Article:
little accustomed to the hardships of a march. From all experience, therefore, by the time he reached Abercrombie his effective force would be reduced to 2,300 men at most. I have no information which leads me in any way to the belief that General Sibley will encounter any less force of Indians than was supposed from the beginning. On the contrary, last advices (and they are certainly as late, and quite as reliable, to say the least, as anybody else can have) represent the Indians as still concentrated near Devil's Lake. This expedition was organized throughout by General Sibley. He has passed his whole life in Minnesota,and knows Indian character well. He conducted the successful campaign of last autumn against the Sioux, in the midst of the same carping and fault-finding. He has time, and it has been his business (to which, I know, he has devoted all his time and energy for months past) to inform himself thoroughly of the intentions and force of the Indians, and of the necessary means and modes of conducting a successful campaign against them. I have received letters from him several times since he commenced his march. I have seen no reason from them or from anything else within my knowledge to occasion any suspicions that he has been mistaken in his preparations, or anticipate any interruption to the course he had marked out. Surely, under these circumstances, it may be fairly presumed that General Sibley understands his business as well at least as anybody else does. I do not consider it judicious to send him any orders on the subject. I am very sure that if circumstances occur which will enable him to dispense with any part of his force, he will do so without requiring orders. I shall send him a copy of your dispatch and of this letter, so that he may be fully advised on the subject. The reports in the papers concerning his expedition are, no doubt, as untrue as newspaper reports usually are. I have received nothing from him which in the remotest degree justifies such stories.
I am, general, respectfully, your obedient servant,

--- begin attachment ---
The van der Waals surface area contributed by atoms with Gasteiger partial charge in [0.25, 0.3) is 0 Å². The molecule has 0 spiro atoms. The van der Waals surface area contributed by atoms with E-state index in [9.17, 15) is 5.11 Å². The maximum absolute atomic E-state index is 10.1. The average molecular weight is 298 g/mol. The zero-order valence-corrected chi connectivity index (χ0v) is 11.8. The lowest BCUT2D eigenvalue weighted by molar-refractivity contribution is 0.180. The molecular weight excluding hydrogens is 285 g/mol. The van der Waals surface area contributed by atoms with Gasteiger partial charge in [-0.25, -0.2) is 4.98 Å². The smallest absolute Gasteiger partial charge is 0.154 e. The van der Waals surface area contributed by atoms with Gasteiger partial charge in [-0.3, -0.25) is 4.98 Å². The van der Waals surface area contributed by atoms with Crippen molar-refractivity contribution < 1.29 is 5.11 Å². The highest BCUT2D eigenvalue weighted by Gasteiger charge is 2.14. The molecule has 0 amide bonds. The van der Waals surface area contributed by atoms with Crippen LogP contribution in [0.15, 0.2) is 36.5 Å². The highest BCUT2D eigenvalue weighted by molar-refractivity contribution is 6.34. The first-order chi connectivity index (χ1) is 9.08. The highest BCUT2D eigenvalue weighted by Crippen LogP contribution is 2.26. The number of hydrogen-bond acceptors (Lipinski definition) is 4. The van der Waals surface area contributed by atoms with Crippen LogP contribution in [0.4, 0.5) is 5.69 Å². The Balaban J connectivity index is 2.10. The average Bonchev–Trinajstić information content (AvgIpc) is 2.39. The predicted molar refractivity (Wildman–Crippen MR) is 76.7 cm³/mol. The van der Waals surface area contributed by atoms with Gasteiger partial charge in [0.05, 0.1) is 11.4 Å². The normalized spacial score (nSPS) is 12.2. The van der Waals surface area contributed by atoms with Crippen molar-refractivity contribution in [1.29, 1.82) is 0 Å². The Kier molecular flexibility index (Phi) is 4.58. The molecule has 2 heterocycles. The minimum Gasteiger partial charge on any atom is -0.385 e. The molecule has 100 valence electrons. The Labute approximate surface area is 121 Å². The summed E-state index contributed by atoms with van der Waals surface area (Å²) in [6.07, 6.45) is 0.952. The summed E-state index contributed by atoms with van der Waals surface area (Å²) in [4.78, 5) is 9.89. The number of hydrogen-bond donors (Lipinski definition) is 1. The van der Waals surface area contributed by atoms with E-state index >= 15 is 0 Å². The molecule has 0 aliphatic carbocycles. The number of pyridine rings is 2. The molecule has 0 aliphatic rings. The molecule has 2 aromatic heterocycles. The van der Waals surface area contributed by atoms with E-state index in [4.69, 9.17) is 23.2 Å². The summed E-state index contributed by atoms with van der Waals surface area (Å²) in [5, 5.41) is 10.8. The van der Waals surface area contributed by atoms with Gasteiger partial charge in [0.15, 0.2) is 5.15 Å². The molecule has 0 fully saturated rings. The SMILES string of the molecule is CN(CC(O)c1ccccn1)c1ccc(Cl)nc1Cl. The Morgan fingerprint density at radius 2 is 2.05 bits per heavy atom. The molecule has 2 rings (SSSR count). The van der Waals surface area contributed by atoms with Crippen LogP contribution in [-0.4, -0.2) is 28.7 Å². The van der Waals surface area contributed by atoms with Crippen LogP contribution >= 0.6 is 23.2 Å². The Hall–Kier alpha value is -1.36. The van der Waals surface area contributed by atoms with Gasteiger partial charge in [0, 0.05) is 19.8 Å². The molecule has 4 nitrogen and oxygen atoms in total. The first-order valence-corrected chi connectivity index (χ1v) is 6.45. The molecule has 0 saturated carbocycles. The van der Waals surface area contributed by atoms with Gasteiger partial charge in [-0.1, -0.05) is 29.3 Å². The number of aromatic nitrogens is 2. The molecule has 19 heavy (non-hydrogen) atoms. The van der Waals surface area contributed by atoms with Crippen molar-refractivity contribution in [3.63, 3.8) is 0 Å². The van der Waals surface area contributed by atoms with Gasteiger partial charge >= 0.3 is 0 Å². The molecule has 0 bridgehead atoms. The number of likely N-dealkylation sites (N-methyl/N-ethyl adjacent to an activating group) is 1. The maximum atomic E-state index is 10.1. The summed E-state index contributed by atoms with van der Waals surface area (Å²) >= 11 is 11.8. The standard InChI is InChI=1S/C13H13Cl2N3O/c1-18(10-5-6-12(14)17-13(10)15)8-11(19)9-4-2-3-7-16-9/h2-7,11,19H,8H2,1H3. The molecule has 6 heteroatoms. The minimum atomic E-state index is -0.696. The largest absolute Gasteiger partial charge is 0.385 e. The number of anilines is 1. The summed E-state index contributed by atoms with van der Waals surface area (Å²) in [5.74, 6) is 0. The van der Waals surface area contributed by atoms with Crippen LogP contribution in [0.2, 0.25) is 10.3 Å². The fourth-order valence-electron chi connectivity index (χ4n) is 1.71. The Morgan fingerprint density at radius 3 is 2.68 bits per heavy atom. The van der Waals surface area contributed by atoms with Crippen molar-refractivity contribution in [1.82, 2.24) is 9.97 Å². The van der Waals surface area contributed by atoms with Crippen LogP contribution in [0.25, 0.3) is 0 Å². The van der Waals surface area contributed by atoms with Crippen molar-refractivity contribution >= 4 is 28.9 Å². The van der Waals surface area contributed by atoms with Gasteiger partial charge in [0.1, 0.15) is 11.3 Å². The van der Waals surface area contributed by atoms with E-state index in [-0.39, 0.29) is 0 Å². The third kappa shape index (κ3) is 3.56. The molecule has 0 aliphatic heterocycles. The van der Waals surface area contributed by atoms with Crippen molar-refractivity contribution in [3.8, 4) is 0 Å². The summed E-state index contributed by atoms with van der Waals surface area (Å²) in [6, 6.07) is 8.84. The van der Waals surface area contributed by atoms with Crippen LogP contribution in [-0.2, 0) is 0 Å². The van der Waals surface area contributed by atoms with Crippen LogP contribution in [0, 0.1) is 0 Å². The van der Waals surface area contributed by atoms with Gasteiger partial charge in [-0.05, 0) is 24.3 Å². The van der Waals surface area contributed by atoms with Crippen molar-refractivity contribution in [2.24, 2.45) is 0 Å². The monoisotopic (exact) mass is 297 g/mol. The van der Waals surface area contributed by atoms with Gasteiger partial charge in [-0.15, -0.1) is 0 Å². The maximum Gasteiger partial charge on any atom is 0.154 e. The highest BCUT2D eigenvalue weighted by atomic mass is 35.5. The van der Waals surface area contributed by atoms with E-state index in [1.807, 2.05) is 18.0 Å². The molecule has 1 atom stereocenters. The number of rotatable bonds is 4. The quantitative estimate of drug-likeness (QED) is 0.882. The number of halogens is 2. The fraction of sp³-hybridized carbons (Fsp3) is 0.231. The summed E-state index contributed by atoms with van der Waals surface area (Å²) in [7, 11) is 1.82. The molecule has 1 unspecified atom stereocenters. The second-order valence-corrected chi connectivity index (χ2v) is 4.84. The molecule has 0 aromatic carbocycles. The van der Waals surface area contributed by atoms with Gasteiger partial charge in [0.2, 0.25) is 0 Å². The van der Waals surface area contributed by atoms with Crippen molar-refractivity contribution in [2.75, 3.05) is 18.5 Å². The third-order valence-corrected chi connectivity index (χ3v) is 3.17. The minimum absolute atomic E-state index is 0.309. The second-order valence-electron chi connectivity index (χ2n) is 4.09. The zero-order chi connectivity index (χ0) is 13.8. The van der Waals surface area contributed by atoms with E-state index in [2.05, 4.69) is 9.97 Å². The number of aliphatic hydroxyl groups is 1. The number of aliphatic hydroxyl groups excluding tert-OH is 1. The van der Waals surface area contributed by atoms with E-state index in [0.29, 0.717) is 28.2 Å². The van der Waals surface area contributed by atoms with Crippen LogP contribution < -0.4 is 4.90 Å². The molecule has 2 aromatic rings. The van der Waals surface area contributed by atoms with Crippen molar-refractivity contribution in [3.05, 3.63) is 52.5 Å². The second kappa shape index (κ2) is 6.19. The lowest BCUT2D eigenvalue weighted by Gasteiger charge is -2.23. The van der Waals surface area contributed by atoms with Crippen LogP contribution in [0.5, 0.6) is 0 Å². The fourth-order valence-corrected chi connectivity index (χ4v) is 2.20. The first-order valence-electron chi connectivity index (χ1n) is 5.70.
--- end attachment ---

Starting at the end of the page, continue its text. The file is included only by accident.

HDQRS. 1ST Brigadier, 1ST CAV. DIV., DEPT. OF THE MISSOURI,
Chalk Bluff, Ark., Sunday, July 19, 1863.
Lieutenant JOSEPH T. TATUM,
Actg. Asst. Adjt. General, 1st Cav. Div., Dept. of the Missouri:
SIR: For the information of the general, I have the honor to report that to-day I laid the pontoon bridge, having first pushed across the river by swimming above a reconnaissance of 50 men, who found nothing but some citizens and one man only watching the crossing. This latter got away before they could capture him. Merrill's Horse, the two batteries of artillery, and the infantry are on the other side. The Seventh and Eighth will move across early in the morning. I find on the other side, where I am now encamped, a very strong natural position, of which I send a rough sketch.* We have captured 2 prisoners of the enemy, one who says he is a deserter and willing to enlist, probably a spy; the other is one of Kitchen's men, who was out hunting his horse; also a field-forge and its appurtenances complete, which was left concealed in the woods by Marmaduke, probably. From the most reliable information, Kitchen is about 12 miles southeast of Gainesville, with some 500 or 600 men; one company armed with Enfield rifles, the rest (who are armed) with shot-guns and squirrel rifles. About one-third of the whole are not